Is Your Water System Reaching The End Of Its Life Span?

by | Jan 29, 2018 | Education, Inflow & Infiltration, Infrastructure, Public-Private Partnerships, Water Loss, Water Solutions

Approximately 90 percent of Americans get their water from a public water system, and the country’s overall infrastructure has been graded D-plus by the American Society of Civil Engineers (ASCE). Drinking water systems received a D and waste water systems a D-plus – and that grade hasn’t improved in years.

Most Americans receive their water through pipes that are coming to the end of their usable lifespan of 75 to 100 years, according to the ASCE drinking water report card. Those failing systems lose six billion gallons of treated water every day, or nearly 20 percent. The ASCE estimates it will cost more than .3 trillion to fix America’s drinking water problem.

Far-Reaching Affects on the Public Water System

Investment in our water systems has been inadequate for decades, and rate payer-generated revenue is flat and even declining as some municipalities see their populations shrink. The federal government provides low-interest loans for water infrastructure projects, but the millions invested in the program can’t keep pace with a need that exceeds trillion. Meanwhile, state and local governments have decreased spending by more than 20 percent.

To compound water woes, public sewage systems, already serving more than 75 percent of Americans will see a demand increase of nearly 25 percent by 2032. An estimated 532 systems will need to be added to the 14,748 plants treating sewage to meet that demand. The EPA estimates the cost to update and expand wastewater infrastructure to do so would cost $1 billion.

Improvements Stalled by the Expense

The problem with upkeep and expansion is the expense, and many smaller communities don’t have the economics of scale to fall back on. Neither can municipal governments count on the federal government to shoulder more than a small portion. Over the past five years, the federal government has provided .4 billion per year to all 50 states and the District of Columbia for sewage improvements.

The greatest portion of repairs will fall on the municipality themselves, because little money is available at the state level. States provide approximately .8 billion per year, usually discounted loans through Clean Water State Revolving Fund programs. At that rate, it will take nearly 40 years to make the repairs and upgrades needed for the water system by 2032.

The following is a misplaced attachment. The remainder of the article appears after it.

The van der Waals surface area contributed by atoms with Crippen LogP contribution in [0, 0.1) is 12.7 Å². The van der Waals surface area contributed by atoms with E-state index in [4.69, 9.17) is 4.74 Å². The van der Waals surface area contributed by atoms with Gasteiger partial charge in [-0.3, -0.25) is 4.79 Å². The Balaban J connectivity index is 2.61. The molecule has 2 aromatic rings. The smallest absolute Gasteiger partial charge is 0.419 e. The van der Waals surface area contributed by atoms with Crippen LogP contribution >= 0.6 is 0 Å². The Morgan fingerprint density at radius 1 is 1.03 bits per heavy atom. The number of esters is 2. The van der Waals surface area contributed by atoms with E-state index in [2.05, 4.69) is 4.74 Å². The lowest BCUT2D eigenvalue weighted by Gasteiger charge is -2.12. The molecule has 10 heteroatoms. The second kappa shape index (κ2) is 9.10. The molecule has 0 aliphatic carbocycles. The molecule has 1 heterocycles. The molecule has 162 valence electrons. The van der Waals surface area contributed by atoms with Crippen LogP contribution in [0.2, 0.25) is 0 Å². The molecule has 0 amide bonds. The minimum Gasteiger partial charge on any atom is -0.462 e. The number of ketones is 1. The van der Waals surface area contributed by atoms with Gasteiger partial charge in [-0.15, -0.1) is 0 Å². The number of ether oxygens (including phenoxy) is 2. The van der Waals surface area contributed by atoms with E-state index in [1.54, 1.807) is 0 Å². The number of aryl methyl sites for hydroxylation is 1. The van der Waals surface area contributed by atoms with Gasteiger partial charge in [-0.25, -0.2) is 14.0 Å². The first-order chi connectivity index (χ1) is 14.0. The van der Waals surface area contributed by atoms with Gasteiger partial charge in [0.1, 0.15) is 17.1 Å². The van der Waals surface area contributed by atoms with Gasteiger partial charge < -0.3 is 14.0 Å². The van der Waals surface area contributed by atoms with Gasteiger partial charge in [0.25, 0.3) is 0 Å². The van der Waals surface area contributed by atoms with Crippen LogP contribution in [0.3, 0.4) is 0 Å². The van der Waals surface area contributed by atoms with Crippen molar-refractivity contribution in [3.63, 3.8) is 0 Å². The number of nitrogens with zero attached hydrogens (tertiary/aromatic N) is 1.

Our water systems are facing decades of neglect, no clear consensus on what should prioritized, and no clear source of funding. Public spending on total infrastructure dropped from 3.6 percent of the Gross National Product in 1960 to 2.6 percent by 1985, according to Rebuild America Coalition. The coalition estimates spending to improve wastewater operations needs to increase by .8 billion annually. Additionally, the EPA estimates that .8 billion is needed for immediate infrastructure improvements to maintain drinking water quality and protect public health.

Homeowner Responsibilities

As public system age and government officials struggle to find the finding to repair them, so do private service lines and residents. In addition, many residents are unaware of their responsibility to maintain their service lines until there is an issue – an unhappy realization for many.

The National League of Cities (NLC) Service Line Warranty Program, administered by Utility Service Partners, Inc., a HomeServe Company, addresses aging private infrastructure by offering homeowners an affordable protection plan through partnerships with cities at no cost to the city.

Contact us to learn how Service Line Warranty Program can educate your residents about their service line responsibilities while providing an affordable repair program.

Recent Posts

Muddy Lawn Indication of Hidden Water Service Line Leak

Ken G. of Hermitage, Tennessee, often spent time away from his home during the winter months. As a retiree, it wasn’t a problem for him to secure his home and enjoy himself somewhere else. Unfortunately, after one of Ken’s trips, he came home to an unpleasant surprise...

Blog Article Categories